Indeed, I am also against writing what you know in terms of basing leads totally on ourselves and sticking nice and safely to our own, often narrow, experience. For example, your lead has the same corporate cubicle job as you, drives the same car and so on.
Please DO NOT WRITE SOLELY WHAT YOU KNOW! I say this because most of us have terribly dull lives, filled with mundane routines … readers, arguably, read to escape this stuff (that’s why they reach for a novel during their commute), so they need more than to see their office life, for example, reflected back at them in a book.
I’m not saying work shouldn’t be a part of your characters’ lives and cannot even form the basis of a killer story, but you need to be brave and dig deep so you can get past the limited world of your own life and imagine your character in a bigger, more fascinating scenario. That’s why it’s called fiction. It’s about making stuff up, not just getting down your daily experience.
So make sure your character does not just do your job (unless you’re a zookeeper or something amazing!) and drink tea and wash up … This sounds weird, but I’ve seen manuscripts like this, where the writer had basically replicated their life on the page. I love domestic fiction and I adore Anne Tyler, but Tyler is an amazing storyteller and, arguably, does not just keep to the day-to-day experience of her life, but imagines her figures in quietly dramatic and enthralling situations.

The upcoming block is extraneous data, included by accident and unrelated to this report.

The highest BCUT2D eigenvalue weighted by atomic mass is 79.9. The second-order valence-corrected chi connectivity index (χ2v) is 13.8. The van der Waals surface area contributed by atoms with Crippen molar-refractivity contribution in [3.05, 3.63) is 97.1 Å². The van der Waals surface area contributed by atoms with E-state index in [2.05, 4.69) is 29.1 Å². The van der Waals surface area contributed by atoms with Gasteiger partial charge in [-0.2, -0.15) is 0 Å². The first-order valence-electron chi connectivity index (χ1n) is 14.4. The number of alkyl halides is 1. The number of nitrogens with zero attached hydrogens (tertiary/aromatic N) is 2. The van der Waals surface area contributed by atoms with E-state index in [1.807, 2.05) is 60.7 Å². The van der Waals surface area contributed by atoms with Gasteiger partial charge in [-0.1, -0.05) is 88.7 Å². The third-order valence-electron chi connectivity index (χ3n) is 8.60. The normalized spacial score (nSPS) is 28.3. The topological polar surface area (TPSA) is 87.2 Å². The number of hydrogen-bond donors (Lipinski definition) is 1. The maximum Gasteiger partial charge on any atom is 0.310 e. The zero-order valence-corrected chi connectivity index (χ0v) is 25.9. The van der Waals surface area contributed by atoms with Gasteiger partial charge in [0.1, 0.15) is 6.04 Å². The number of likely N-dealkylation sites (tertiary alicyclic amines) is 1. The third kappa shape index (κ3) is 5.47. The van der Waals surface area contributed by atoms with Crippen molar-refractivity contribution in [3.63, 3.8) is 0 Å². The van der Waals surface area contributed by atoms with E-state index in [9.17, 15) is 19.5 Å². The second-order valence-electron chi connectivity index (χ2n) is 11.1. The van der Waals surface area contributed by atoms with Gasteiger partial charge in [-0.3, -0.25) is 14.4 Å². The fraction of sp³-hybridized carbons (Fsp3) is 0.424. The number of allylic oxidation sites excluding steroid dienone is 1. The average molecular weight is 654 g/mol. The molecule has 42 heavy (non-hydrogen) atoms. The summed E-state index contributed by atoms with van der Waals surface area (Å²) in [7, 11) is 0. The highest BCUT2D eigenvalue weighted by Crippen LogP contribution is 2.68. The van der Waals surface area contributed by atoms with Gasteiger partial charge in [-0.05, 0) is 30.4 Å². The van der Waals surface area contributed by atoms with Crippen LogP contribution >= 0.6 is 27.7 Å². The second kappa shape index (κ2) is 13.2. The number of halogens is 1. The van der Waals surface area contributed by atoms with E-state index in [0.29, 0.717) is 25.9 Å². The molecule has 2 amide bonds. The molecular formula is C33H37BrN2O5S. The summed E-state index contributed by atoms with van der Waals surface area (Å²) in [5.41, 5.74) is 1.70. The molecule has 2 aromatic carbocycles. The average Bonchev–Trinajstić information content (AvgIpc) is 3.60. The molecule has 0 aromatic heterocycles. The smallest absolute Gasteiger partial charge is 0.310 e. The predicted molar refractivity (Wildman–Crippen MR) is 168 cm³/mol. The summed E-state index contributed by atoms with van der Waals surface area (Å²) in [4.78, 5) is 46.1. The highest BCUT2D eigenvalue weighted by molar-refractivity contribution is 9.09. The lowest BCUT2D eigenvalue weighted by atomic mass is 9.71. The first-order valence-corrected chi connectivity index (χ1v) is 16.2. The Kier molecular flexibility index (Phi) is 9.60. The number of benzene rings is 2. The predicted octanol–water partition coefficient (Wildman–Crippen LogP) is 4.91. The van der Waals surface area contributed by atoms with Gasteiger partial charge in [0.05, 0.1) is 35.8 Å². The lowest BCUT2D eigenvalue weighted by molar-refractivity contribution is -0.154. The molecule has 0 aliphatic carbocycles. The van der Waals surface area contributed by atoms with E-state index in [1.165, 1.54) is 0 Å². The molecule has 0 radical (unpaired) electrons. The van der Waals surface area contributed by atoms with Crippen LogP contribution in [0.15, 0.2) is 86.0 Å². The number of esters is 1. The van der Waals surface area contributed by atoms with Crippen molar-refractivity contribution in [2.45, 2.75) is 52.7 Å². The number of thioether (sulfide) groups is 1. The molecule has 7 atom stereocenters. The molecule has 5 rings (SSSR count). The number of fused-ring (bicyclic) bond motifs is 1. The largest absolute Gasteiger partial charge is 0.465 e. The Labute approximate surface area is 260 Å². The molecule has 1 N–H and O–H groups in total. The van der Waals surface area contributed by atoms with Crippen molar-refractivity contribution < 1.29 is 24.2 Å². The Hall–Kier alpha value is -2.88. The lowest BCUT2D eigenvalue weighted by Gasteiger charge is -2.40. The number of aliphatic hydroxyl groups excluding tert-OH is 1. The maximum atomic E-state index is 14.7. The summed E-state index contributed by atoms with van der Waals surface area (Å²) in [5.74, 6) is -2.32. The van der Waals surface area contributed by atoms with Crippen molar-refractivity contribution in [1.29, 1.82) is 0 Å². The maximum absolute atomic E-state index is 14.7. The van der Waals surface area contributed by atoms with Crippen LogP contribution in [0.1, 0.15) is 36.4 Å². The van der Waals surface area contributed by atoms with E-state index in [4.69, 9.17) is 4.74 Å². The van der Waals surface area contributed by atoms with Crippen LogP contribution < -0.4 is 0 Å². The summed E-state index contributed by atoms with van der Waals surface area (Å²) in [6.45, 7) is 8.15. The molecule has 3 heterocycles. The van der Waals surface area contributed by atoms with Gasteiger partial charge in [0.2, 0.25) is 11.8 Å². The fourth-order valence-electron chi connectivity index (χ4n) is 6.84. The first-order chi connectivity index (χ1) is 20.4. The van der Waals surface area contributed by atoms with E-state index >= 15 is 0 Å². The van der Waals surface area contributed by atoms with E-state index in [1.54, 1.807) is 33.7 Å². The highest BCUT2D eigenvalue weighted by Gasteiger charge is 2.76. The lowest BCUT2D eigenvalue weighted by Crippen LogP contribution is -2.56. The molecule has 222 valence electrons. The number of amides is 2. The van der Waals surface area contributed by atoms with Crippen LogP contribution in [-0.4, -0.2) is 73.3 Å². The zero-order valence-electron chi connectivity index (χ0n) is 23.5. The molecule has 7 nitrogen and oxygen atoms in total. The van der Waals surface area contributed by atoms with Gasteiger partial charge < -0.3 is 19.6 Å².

So, for the love of tiny kittens, please don’t stick so closely to your life and routine in your fiction or you will send your readers to sleep! Readers want excitement, intrigue, passion … something different from their humdrum life. Give it to them. It’s part of our job as writers.
I hope this week’s ‘real talk’ helps you ensure that your characters are earning their keep in your novel and not spouting too much of your own opinions and living too much of your own daily life – they need to go to the literary morgue if they do!
If you would like to talk to me about your characters, I offer a free 30 minute non-salesy, human-to-human chat called the ‘Writing Breakthrough’ and you can book a session here.